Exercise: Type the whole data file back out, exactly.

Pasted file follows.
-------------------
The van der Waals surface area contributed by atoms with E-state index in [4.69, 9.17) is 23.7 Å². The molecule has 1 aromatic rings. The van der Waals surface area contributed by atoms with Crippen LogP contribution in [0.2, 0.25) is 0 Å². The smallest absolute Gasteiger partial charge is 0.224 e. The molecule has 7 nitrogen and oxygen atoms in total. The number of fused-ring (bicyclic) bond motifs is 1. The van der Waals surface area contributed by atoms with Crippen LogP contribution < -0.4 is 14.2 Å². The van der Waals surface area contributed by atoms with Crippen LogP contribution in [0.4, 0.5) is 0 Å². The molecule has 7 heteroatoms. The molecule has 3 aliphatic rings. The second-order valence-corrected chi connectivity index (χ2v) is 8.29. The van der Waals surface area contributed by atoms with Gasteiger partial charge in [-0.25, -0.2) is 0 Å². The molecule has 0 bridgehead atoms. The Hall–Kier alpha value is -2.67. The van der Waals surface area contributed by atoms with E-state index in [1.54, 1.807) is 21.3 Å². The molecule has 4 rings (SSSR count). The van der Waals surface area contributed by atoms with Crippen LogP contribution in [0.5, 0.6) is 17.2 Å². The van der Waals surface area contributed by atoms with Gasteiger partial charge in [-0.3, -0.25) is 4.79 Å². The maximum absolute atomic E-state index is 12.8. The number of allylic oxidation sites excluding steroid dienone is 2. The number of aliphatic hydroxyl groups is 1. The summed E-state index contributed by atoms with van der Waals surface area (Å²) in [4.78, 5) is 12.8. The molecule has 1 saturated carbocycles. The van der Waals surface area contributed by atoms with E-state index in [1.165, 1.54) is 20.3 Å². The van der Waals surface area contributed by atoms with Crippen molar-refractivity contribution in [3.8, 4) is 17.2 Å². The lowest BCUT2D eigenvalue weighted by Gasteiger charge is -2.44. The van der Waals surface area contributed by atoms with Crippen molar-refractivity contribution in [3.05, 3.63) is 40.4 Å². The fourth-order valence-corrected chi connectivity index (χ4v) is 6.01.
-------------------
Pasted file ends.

The van der Waals surface area contributed by atoms with E-state index in [4.69, 9.17) is 23.7 Å². The molecule has 1 aromatic rings. The van der Waals surface area contributed by atoms with Crippen LogP contribution in [0.2, 0.25) is 0 Å². The smallest absolute Gasteiger partial charge is 0.224 e. The molecule has 7 nitrogen and oxygen atoms in total. The number of fused-ring (bicyclic) bond motifs is 1. The van der Waals surface area contributed by atoms with Crippen LogP contribution < -0.4 is 14.2 Å². The van der Waals surface area contributed by atoms with Crippen LogP contribution in [0.4, 0.5) is 0 Å². The molecule has 7 heteroatoms. The molecule has 3 aliphatic rings. The second-order valence-corrected chi connectivity index (χ2v) is 8.29. The van der Waals surface area contributed by atoms with Gasteiger partial charge in [-0.25, -0.2) is 0 Å². The molecule has 0 bridgehead atoms. The Hall–Kier alpha value is -2.67. The van der Waals surface area contributed by atoms with E-state index in [1.54, 1.807) is 21.3 Å². The molecule has 4 rings (SSSR count). The van der Waals surface area contributed by atoms with Crippen LogP contribution in [0.5, 0.6) is 17.2 Å². The van der Waals surface area contributed by atoms with Gasteiger partial charge in [-0.3, -0.25) is 4.79 Å². The maximum absolute atomic E-state index is 12.8. The number of allylic oxidation sites excluding steroid dienone is 2. The number of aliphatic hydroxyl groups is 1. The summed E-state index contributed by atoms with van der Waals surface area (Å²) in [4.78, 5) is 12.8. The molecule has 1 saturated carbocycles. The van der Waals surface area contributed by atoms with E-state index in [1.165, 1.54) is 20.3 Å². The van der Waals surface area contributed by atoms with Crippen molar-refractivity contribution in [3.8, 4) is 17.2 Å². The lowest BCUT2D eigenvalue weighted by Gasteiger charge is -2.44. The van der Waals surface area contributed by atoms with Crippen molar-refractivity contribution in [3.05, 3.63) is 40.4 Å². The fourth-order valence-corrected chi connectivity index (χ4v) is 6.01.